Shot vs. Non-Shot Expected Goals – How Many Goals SHOULD a Team Have Scored?

Shot vs. Non-Shot Expected Goals – How Many Goals SHOULD a Team Have Scored?
October 9, 2017 Andrew Beasley

The expansion, development and wider acceptance of expected goals (‘xG’) continues to grow apace. As much as it’s great to be able to quantify the value of shots, not every brilliant attack results in an attempt at goal. I wrote recently on how Stratagem collect ‘dangerous moments’ in their shot data, but FiveThirtyEight have gone further by posting non-shot expected goal figures for every match across multiple leagues.

This isn’t a new concept in itself; there have been OptaPro forum presentations on the subject of non-shot xG, and TTT subscriber Will Gürpınar-Morgan has written about it before (here). To my knowledge, FiveThirtyEight are the first to share match-by-match data though, so I thought it was worth having a look into it. Here’s their explanation as to how their non-shot xG is calculated.

It’s clearly not definitive. The model only takes accounts of four types of action, and then only when they are in-and-around the penalty area. A team like Liverpool, who strive to win the ball in the final third, wouldn’t be rewarded for doing so in this model too often. But it may still provide points of interest; consider this article a starting point for debate, rather than the absolute gospel truth on this matter.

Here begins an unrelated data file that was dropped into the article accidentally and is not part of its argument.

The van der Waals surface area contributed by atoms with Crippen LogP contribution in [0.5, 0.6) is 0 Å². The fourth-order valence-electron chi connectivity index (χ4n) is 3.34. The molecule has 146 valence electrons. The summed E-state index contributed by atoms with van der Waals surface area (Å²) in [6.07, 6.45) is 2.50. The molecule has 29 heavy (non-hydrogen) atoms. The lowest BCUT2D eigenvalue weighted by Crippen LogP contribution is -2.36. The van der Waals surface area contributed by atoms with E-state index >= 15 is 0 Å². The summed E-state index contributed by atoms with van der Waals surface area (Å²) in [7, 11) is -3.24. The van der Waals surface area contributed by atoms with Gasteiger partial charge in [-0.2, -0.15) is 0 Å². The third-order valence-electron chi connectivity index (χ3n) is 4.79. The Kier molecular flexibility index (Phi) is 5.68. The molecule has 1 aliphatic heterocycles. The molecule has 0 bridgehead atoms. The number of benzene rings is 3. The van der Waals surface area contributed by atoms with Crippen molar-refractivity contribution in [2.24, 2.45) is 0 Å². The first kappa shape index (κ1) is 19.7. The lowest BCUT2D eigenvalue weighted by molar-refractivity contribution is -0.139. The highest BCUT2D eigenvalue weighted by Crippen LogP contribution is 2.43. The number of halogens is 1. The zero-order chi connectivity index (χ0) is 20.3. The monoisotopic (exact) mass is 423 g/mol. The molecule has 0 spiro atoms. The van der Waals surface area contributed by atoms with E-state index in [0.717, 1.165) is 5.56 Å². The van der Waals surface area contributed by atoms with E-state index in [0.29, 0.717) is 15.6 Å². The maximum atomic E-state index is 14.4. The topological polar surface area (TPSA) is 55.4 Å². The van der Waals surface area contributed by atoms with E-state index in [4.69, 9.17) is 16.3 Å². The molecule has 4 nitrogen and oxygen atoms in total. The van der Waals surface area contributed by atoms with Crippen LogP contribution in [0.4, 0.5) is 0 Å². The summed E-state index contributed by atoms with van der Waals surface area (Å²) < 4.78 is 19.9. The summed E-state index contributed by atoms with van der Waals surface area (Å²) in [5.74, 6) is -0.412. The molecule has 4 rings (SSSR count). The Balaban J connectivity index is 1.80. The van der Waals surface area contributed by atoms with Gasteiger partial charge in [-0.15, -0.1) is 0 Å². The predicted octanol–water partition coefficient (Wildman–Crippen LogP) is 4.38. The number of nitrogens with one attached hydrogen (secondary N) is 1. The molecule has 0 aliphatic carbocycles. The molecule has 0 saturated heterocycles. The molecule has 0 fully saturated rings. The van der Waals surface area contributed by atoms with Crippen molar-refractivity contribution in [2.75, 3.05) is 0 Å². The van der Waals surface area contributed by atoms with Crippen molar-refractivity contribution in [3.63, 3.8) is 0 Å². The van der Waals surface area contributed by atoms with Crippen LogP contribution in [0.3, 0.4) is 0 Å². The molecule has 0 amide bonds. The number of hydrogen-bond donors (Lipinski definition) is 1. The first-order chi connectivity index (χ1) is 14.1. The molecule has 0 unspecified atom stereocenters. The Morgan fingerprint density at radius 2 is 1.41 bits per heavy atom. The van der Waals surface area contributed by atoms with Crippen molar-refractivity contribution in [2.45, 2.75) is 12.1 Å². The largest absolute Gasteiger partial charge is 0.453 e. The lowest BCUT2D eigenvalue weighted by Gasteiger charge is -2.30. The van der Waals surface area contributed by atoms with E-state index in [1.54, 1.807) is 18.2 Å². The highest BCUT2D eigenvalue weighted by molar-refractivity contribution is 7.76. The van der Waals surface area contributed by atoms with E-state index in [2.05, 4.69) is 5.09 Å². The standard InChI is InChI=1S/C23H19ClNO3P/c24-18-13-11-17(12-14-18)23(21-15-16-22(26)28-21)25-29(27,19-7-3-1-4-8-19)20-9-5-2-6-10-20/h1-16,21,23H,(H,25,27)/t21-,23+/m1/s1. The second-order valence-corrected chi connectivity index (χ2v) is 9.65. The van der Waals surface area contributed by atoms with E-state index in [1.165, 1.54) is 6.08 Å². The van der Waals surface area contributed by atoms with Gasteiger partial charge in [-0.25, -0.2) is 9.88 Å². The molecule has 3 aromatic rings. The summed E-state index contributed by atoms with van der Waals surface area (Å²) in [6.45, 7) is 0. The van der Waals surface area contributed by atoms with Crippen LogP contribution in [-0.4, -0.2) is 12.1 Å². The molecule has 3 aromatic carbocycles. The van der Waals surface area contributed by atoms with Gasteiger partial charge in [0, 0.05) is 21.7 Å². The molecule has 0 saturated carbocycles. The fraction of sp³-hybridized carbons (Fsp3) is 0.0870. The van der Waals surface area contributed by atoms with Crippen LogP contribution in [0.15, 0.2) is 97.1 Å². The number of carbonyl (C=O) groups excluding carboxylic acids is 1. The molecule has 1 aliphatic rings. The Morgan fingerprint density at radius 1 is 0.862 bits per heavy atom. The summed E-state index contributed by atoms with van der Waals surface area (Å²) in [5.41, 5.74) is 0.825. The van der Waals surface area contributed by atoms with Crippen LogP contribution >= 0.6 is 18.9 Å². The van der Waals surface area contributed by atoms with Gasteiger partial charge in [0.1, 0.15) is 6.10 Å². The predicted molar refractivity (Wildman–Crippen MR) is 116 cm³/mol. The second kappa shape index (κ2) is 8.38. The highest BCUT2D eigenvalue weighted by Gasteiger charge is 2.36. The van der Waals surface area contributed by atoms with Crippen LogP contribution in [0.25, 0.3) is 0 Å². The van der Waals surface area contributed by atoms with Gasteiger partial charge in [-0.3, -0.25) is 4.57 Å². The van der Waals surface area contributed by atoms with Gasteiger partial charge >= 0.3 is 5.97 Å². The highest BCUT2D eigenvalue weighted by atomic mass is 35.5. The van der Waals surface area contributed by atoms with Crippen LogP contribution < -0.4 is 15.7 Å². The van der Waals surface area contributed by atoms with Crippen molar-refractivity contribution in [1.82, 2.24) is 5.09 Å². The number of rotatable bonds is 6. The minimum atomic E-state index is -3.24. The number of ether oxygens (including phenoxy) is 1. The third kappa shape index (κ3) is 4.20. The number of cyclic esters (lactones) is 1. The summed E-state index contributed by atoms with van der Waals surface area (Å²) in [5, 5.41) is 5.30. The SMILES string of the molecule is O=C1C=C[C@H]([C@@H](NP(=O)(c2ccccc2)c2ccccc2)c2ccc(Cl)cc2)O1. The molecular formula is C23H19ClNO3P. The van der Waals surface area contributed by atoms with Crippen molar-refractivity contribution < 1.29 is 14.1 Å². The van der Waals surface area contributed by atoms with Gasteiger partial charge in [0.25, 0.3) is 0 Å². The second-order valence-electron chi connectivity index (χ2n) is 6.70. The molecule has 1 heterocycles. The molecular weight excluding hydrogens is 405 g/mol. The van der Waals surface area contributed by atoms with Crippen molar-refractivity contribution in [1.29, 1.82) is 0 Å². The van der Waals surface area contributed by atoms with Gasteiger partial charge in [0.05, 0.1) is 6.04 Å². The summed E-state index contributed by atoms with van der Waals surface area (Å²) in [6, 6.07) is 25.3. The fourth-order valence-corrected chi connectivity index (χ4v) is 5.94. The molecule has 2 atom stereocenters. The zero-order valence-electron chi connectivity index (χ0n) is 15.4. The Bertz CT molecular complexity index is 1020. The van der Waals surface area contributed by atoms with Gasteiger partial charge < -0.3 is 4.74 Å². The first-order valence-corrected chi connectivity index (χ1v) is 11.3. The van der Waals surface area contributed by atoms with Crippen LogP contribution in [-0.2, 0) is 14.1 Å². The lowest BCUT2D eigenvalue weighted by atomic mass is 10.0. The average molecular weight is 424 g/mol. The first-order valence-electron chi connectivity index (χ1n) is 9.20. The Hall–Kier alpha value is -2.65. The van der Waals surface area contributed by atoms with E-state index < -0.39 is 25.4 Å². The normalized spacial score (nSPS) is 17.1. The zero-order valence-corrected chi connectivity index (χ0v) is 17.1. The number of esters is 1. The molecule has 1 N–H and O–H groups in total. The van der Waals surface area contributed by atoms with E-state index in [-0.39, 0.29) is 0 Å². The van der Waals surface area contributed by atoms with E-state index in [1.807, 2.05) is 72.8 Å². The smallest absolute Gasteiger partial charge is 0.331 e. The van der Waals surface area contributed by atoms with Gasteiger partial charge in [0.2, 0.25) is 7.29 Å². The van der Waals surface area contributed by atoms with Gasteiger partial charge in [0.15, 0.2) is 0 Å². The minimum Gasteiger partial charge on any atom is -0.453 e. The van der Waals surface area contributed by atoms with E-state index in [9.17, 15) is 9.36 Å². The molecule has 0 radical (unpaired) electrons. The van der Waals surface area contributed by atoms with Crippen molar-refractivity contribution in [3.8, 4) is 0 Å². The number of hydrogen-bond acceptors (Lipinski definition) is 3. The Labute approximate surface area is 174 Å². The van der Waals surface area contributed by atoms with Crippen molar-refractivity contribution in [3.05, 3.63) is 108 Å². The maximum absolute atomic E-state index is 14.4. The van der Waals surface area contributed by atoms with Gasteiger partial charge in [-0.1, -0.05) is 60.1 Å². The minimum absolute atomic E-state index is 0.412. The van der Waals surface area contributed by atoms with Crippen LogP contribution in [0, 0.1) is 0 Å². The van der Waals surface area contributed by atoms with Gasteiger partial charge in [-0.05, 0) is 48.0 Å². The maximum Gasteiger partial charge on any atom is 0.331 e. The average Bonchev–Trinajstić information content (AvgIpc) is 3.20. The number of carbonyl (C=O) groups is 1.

I collated both the shot and non-shot data for the 2016/17 season, and the first thing I noticed was there were 1136.7 non-shot expected goals, but only 1028.9 shot xG. As there were 1,029 goals last season (excluding own goals), the shot model appears the more closely matched to reality.

The two models matched exactly in a game around 5% of the time; there were 20 examples for home teams, and 20 for the aways. In terms of differences of one-or-more in either direction, that happened 15.8% of the time. So why would a shot and non-shot model not match? I’ve tried to think of a few reasons, and I’m sure this won’t be exhaustive.

  • Defensive errors. An innocuous build up can be given a high shot value by mistakes at the back.
  • The officials. Awarding a penalty will bump up the shot xG figures when there often won’t be a build up of that level. There were a handful of matches where a team had a penalty and a higher non-shot xG figure, but it’s understandably quite rare.
  • Important shot build up taking part outside FiveThirtyEight’s non-shot area. Consider Mohamed Salah’s goal against Arsenal. He didn’t win the ball in the Gunners’ half, never mind their penalty area. A few seconds later, he had a clear-cut chance.
  • Lucky rebounds. If the ball is parried by the keeper, deflects off a player or comes off the post (think about Mané at Goodison, if only to put a smile on your face) then it won’t be in the non-shot xG but might lead to a chance of huge value.

In short, as with everything in football, the spectre of luck and chance will play a part. Perhaps the differences between the models won’t tell us much at all, but from an analytical perspective it’s always nice to have a new form of data to play with. For the record, here is the non-shot xG table for 2016/17:

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